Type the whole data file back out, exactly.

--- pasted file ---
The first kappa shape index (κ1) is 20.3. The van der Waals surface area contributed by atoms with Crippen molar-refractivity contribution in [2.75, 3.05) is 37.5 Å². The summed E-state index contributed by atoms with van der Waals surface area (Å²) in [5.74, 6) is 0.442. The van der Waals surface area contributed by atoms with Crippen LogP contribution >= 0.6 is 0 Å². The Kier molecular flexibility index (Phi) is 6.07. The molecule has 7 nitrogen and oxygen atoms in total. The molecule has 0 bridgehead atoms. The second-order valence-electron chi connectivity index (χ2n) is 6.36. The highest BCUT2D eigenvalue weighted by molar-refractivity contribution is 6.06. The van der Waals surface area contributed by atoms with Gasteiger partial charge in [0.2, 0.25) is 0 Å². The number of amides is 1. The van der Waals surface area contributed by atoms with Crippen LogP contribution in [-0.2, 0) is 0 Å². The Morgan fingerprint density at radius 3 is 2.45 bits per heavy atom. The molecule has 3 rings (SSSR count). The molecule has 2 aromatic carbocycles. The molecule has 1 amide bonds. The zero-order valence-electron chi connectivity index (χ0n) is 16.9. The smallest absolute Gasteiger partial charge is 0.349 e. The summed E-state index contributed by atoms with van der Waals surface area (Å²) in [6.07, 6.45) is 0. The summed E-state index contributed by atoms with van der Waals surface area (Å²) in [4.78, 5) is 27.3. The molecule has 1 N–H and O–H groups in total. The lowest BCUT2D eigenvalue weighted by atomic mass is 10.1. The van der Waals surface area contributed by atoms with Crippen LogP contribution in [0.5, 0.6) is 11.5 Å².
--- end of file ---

The first kappa shape index (κ1) is 20.3. The van der Waals surface area contributed by atoms with Crippen molar-refractivity contribution in [2.75, 3.05) is 37.5 Å². The summed E-state index contributed by atoms with van der Waals surface area (Å²) in [5.74, 6) is 0.442. The van der Waals surface area contributed by atoms with Crippen LogP contribution >= 0.6 is 0 Å². The Kier molecular flexibility index (Phi) is 6.07. The molecule has 7 nitrogen and oxygen atoms in total. The molecule has 0 bridgehead atoms. The second-order valence-electron chi connectivity index (χ2n) is 6.36. The highest BCUT2D eigenvalue weighted by molar-refractivity contribution is 6.06. The van der Waals surface area contributed by atoms with Gasteiger partial charge in [0.2, 0.25) is 0 Å². The number of amides is 1. The van der Waals surface area contributed by atoms with Crippen LogP contribution in [-0.2, 0) is 0 Å². The Morgan fingerprint density at radius 3 is 2.45 bits per heavy atom. The molecule has 3 rings (SSSR count). The molecule has 2 aromatic carbocycles. The molecule has 1 amide bonds. The zero-order valence-electron chi connectivity index (χ0n) is 16.9. The smallest absolute Gasteiger partial charge is 0.349 e. The summed E-state index contributed by atoms with van der Waals surface area (Å²) in [6.07, 6.45) is 0. The summed E-state index contributed by atoms with van der Waals surface area (Å²) in [4.78, 5) is 27.3. The molecule has 1 N–H and O–H groups in total. The lowest BCUT2D eigenvalue weighted by atomic mass is 10.1. The van der Waals surface area contributed by atoms with Crippen LogP contribution in [0.5, 0.6) is 11.5 Å².